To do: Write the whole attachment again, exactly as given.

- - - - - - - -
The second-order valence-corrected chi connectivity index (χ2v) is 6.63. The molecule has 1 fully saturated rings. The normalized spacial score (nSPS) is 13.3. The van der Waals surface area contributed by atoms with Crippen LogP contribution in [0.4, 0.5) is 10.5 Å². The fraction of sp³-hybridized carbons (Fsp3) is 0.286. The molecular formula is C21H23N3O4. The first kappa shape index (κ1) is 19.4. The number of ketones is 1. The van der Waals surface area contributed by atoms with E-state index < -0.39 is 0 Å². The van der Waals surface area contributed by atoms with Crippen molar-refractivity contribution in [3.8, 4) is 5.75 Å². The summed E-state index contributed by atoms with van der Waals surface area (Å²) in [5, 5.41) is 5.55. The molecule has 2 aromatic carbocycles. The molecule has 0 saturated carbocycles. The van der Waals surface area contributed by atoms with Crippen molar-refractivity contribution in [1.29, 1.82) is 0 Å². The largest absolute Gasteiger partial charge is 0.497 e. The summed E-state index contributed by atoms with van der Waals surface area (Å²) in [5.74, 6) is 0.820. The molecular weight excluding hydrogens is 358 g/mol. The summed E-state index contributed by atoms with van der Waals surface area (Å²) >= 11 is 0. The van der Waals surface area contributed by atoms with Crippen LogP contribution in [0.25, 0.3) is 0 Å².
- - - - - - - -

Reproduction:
The second-order valence-corrected chi connectivity index (χ2v) is 6.63. The molecule has 1 fully saturated rings. The normalized spacial score (nSPS) is 13.3. The van der Waals surface area contributed by atoms with Crippen LogP contribution in [0.4, 0.5) is 10.5 Å². The fraction of sp³-hybridized carbons (Fsp3) is 0.286. The molecular formula is C21H23N3O4. The first kappa shape index (κ1) is 19.4. The number of ketones is 1. The van der Waals surface area contributed by atoms with E-state index < -0.39 is 0 Å². The van der Waals surface area contributed by atoms with Crippen molar-refractivity contribution in [3.8, 4) is 5.75 Å². The summed E-state index contributed by atoms with van der Waals surface area (Å²) in [5, 5.41) is 5.55. The molecule has 2 aromatic carbocycles. The molecule has 0 saturated carbocycles. The van der Waals surface area contributed by atoms with Crippen molar-refractivity contribution in [1.29, 1.82) is 0 Å². The largest absolute Gasteiger partial charge is 0.497 e. The summed E-state index contributed by atoms with van der Waals surface area (Å²) in [5.74, 6) is 0.820. The molecular weight excluding hydrogens is 358 g/mol. The summed E-state index contributed by atoms with van der Waals surface area (Å²) >= 11 is 0. The van der Waals surface area contributed by atoms with Crippen LogP contribution in [0.25, 0.3) is 0 Å².